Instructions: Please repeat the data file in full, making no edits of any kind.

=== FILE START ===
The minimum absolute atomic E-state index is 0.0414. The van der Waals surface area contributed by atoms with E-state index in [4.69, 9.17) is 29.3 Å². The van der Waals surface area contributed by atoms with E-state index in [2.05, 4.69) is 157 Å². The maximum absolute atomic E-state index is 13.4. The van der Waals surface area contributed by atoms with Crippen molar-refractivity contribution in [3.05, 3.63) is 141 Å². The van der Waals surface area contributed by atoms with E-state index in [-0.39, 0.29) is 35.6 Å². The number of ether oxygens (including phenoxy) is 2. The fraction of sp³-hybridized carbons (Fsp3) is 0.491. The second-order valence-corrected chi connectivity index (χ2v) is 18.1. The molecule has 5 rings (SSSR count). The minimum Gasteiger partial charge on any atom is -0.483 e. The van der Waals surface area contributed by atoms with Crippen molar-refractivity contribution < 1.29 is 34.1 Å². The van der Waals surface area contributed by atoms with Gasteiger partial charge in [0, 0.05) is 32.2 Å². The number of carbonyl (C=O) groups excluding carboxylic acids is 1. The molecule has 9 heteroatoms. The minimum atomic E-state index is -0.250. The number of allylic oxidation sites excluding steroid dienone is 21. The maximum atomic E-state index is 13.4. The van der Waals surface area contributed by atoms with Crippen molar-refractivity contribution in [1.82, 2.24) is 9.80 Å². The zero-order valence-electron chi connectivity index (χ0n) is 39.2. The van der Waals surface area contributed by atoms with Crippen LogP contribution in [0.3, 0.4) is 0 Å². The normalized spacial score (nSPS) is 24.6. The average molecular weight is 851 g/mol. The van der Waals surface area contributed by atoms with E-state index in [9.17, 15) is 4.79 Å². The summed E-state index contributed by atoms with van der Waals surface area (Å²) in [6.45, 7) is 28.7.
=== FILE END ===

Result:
The minimum absolute atomic E-state index is 0.0414. The van der Waals surface area contributed by atoms with E-state index in [4.69, 9.17) is 29.3 Å². The van der Waals surface area contributed by atoms with E-state index in [2.05, 4.69) is 157 Å². The maximum absolute atomic E-state index is 13.4. The van der Waals surface area contributed by atoms with Crippen molar-refractivity contribution in [3.05, 3.63) is 141 Å². The van der Waals surface area contributed by atoms with E-state index in [-0.39, 0.29) is 35.6 Å². The number of ether oxygens (including phenoxy) is 2. The fraction of sp³-hybridized carbons (Fsp3) is 0.491. The second-order valence-corrected chi connectivity index (χ2v) is 18.1. The molecule has 5 rings (SSSR count). The minimum Gasteiger partial charge on any atom is -0.483 e. The van der Waals surface area contributed by atoms with Crippen molar-refractivity contribution < 1.29 is 34.1 Å². The van der Waals surface area contributed by atoms with Gasteiger partial charge in [0, 0.05) is 32.2 Å². The number of carbonyl (C=O) groups excluding carboxylic acids is 1. The molecule has 9 heteroatoms. The minimum atomic E-state index is -0.250. The number of allylic oxidation sites excluding steroid dienone is 21. The maximum atomic E-state index is 13.4. The van der Waals surface area contributed by atoms with Crippen molar-refractivity contribution in [1.82, 2.24) is 9.80 Å². The zero-order valence-electron chi connectivity index (χ0n) is 39.2. The van der Waals surface area contributed by atoms with Crippen LogP contribution in [0.3, 0.4) is 0 Å². The normalized spacial score (nSPS) is 24.6. The average molecular weight is 851 g/mol. The van der Waals surface area contributed by atoms with E-state index in [9.17, 15) is 4.79 Å². The summed E-state index contributed by atoms with van der Waals surface area (Å²) in [6.45, 7) is 28.7.